WINSTON I’ve got a lot of new immigrations who support me as well.

CORIN But if you raise the issue of ethnicity and question where journalists come from and where economists come from, don’t you denigrate your argument? Because the people you’re arguing with say that you’re a racist.

WINSTON You’ve made that point out before, but I’m afraid these are the people that have been attacking me year on, year in, year out, saying I’m racist. All I’m saying is why don’t you put your cards on the table? You know where I’m coming from.

CORIN You want them to attack you, don’t you?

WINSTON No, I don’t.

CORIN That’s a strategy. You want them to attack you.

WINSTON In the Sunday Herald today – I’m giving them a free advertisement right now – there is a journalist, not very far away from you, who’s attacking me for attacking the media.

CORIN But you want that. That’s your media exposure, isn’t it?

WINSTON Excuse me. He’s not even logical enough to work out that when I went to this meeting and held up his article, he was the one that attacked me. I go along with his article, saying, ‘Look at this attack upon me,’ and he says I’m attacking the media. They can’t even get the first rudimentary things of logic right.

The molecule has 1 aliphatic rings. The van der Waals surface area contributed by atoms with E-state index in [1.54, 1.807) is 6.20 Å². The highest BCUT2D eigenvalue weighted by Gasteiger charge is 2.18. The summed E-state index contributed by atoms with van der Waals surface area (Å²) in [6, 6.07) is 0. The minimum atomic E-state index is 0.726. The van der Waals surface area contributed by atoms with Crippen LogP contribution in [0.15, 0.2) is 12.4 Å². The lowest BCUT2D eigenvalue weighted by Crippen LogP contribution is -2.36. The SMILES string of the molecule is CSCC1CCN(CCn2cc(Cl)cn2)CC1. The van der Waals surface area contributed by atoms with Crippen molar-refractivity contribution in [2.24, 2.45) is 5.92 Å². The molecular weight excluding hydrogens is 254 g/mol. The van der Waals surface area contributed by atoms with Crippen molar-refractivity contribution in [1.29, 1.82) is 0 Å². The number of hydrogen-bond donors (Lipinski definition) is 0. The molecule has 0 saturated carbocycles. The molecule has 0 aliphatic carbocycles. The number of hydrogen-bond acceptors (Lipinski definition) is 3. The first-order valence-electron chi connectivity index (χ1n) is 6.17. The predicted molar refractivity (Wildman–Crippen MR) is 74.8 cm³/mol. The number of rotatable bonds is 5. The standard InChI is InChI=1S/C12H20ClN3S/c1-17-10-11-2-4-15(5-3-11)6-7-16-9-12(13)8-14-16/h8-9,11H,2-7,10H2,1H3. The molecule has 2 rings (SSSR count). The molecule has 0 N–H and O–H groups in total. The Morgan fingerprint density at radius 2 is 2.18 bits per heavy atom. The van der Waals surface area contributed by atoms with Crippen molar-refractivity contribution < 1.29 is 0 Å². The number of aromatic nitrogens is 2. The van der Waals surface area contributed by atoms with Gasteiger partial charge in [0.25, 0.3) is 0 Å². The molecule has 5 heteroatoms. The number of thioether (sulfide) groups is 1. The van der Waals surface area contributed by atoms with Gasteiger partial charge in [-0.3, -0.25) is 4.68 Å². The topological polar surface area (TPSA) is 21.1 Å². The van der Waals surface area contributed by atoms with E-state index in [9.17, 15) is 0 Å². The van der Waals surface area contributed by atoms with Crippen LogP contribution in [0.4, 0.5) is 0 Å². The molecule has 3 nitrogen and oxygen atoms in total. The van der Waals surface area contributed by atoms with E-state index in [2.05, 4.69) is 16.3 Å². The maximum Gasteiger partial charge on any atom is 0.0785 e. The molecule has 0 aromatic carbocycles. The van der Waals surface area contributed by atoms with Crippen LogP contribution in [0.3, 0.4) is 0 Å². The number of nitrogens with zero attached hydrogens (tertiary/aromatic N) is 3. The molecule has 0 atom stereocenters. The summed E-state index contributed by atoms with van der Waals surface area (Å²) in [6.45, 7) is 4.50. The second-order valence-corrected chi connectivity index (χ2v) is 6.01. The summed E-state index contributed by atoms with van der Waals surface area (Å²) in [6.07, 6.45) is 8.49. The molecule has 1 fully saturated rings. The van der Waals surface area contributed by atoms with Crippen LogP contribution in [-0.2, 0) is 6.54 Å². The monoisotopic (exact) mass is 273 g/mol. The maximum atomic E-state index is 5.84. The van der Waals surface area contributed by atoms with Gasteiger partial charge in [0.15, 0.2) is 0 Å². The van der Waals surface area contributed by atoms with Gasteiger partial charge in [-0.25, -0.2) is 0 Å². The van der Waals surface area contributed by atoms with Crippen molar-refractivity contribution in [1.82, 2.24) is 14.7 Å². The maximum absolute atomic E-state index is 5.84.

CORIN You want it, though. You went along to that speech and held up your newspaper columns. You’re running a Trump line here. You want to create and ‘us and them’ point toward the media.

WINSTON Corin, it’s a very good try, but verbosity and repetitive nonsense does not win an argument. Let me just say this to you – what article did I hold up? A full-page attack on me by this writer. Now, aren’t I entitled to defend myself?

CORIN You are.

WINSTON Well, what is pristine and pure and logical about your argument? The answers nothing.

CORIN No, I’m just questioning whether that’s something you want; whether you’re trying to create the rhetoric in the debate here because you’re just looking for oxygen in election year.

WINSTON You know that I’m notoriously the mildest man in parliament, and I don’t like being attacked.

CORIN (CHUCKLES) All right, let’s move on.

WINSTON Especially when I’ve got a winning argument.

CORIN Well, we’ll let the viewers be the judge of that.

WINSTON But, yes, I’d like it. Thank you very much. That’s what I want.

CORIN That’s all I’m asking for as well.

WINSTON I’m sick of journalists and all sorts of commentaries editorialising and saying what I said, but they never tell people what I said.

CORIN Fair enough. Let’s go back to 2000–

WINSTON There’s enough in this campaign already.